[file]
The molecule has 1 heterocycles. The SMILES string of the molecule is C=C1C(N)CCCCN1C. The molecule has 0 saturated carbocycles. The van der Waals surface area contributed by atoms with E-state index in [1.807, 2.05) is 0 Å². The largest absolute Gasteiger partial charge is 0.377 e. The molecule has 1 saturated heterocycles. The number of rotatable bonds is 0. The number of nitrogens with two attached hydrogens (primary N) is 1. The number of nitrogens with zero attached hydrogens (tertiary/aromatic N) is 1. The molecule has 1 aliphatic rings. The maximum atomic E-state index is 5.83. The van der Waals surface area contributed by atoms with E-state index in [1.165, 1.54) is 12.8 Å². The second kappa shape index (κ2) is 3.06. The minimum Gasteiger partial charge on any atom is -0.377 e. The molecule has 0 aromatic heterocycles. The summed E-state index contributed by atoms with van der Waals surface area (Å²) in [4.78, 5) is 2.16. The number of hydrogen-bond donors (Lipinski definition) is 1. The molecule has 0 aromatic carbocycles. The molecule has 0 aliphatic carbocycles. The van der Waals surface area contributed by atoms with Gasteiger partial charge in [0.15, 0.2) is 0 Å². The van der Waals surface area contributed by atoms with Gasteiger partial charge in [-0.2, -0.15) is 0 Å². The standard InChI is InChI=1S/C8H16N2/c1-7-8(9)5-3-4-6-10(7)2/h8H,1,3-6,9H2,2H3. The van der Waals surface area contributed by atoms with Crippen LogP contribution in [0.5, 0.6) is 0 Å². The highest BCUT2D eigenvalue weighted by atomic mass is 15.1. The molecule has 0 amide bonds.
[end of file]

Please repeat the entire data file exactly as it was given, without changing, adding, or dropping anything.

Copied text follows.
The molecule has 1 heterocycles. The SMILES string of the molecule is C=C1C(N)CCCCN1C. The molecule has 0 saturated carbocycles. The van der Waals surface area contributed by atoms with E-state index in [1.807, 2.05) is 0 Å². The largest absolute Gasteiger partial charge is 0.377 e. The molecule has 1 saturated heterocycles. The number of rotatable bonds is 0. The number of nitrogens with two attached hydrogens (primary N) is 1. The number of nitrogens with zero attached hydrogens (tertiary/aromatic N) is 1. The molecule has 1 aliphatic rings. The maximum atomic E-state index is 5.83. The van der Waals surface area contributed by atoms with E-state index in [1.165, 1.54) is 12.8 Å². The second kappa shape index (κ2) is 3.06. The minimum Gasteiger partial charge on any atom is -0.377 e. The molecule has 0 aromatic heterocycles. The summed E-state index contributed by atoms with van der Waals surface area (Å²) in [4.78, 5) is 2.16. The number of hydrogen-bond donors (Lipinski definition) is 1. The molecule has 0 aromatic carbocycles. The molecule has 0 aliphatic carbocycles. The van der Waals surface area contributed by atoms with Gasteiger partial charge in [0.15, 0.2) is 0 Å². The van der Waals surface area contributed by atoms with Gasteiger partial charge in [-0.2, -0.15) is 0 Å². The standard InChI is InChI=1S/C8H16N2/c1-7-8(9)5-3-4-6-10(7)2/h8H,1,3-6,9H2,2H3. The van der Waals surface area contributed by atoms with Crippen LogP contribution in [0.5, 0.6) is 0 Å². The highest BCUT2D eigenvalue weighted by atomic mass is 15.1. The molecule has 0 amide bonds.